Wednesday, May 10, 2023

History of peanut oil

Africans were the first people to introduce peanuts to North America beginning in the 1700s. The French first experimented with producing Peanut Oil in 1802 in Landes, Aquitaine.

In the 1820s, the French encouraged peanut planting in the colony of Senegal to improve the supply of peanuts for oil. By the 1830s, Peanut Oil was being used in Marseilles to make soap.

Development of the European peanut oil industry was stimulated by a worldwide shortage of fats after the Napoleonic wars, an increase in population, a rise in the standard of living, and a new working class. As in Britain, French soap and candlemakers became increasingly dependent on foreign sources of oil supply in the 1830s.

Peanut oil is one of the most important of the world's food oils, as is evidenced by the fact that in 1912 over 120,000 metric tons of peanuts in the shell, together with about 240,000 metric tons of shelled nuts, were crushed in Marseille, yielding 15,500,000 gallons of edible oil.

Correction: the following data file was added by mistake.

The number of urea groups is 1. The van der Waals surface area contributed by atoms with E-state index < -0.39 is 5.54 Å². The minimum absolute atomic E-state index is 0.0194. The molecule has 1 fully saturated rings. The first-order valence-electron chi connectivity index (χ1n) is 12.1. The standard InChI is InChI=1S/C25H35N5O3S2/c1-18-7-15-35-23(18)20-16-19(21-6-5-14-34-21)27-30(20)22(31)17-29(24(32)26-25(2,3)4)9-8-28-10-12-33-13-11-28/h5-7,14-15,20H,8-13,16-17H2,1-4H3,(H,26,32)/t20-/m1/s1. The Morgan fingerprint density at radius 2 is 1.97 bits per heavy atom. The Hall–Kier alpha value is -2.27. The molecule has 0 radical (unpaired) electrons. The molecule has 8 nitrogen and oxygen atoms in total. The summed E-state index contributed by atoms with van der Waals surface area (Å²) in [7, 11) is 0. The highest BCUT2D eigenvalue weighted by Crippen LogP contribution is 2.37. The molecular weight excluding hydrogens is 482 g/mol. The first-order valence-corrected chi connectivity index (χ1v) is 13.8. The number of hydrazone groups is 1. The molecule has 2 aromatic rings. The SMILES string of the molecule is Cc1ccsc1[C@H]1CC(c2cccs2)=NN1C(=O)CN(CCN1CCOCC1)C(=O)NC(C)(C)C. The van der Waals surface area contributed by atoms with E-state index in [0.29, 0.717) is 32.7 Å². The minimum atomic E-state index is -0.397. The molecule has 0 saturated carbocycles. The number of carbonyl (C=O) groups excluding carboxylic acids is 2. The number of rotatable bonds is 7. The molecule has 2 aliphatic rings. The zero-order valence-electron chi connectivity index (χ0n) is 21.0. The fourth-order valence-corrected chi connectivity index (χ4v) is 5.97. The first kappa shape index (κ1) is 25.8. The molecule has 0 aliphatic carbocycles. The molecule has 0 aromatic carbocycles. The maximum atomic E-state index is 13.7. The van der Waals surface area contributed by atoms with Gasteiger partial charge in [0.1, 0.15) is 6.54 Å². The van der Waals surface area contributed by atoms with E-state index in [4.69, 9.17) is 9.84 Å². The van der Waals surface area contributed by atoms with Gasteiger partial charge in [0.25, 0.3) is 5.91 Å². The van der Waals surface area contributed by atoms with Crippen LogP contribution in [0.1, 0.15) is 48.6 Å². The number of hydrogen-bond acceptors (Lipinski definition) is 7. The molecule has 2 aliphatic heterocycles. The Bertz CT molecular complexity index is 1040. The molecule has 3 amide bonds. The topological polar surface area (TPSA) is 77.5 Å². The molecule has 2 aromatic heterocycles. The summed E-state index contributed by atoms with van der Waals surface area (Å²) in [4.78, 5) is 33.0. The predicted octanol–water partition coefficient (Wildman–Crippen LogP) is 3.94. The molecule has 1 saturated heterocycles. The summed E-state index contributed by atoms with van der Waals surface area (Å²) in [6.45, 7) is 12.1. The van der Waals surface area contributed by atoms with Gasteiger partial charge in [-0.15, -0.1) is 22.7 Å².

Records show that peanuts were grown commercially in South Carolina around 1800 and used for oil, food and a substitute for cocoa. Peanut oil is considered a premium, high-quality cooking oil in the U.S., is able to withstand higher cooking temperature than many other oils and does not retain the flavor of foods cooked in it. Peanut oil can be heated to a high temperature – the smoke point is at around 210°C so the oil is ideal for frying, sautéing and deep frying.
History of peanut oil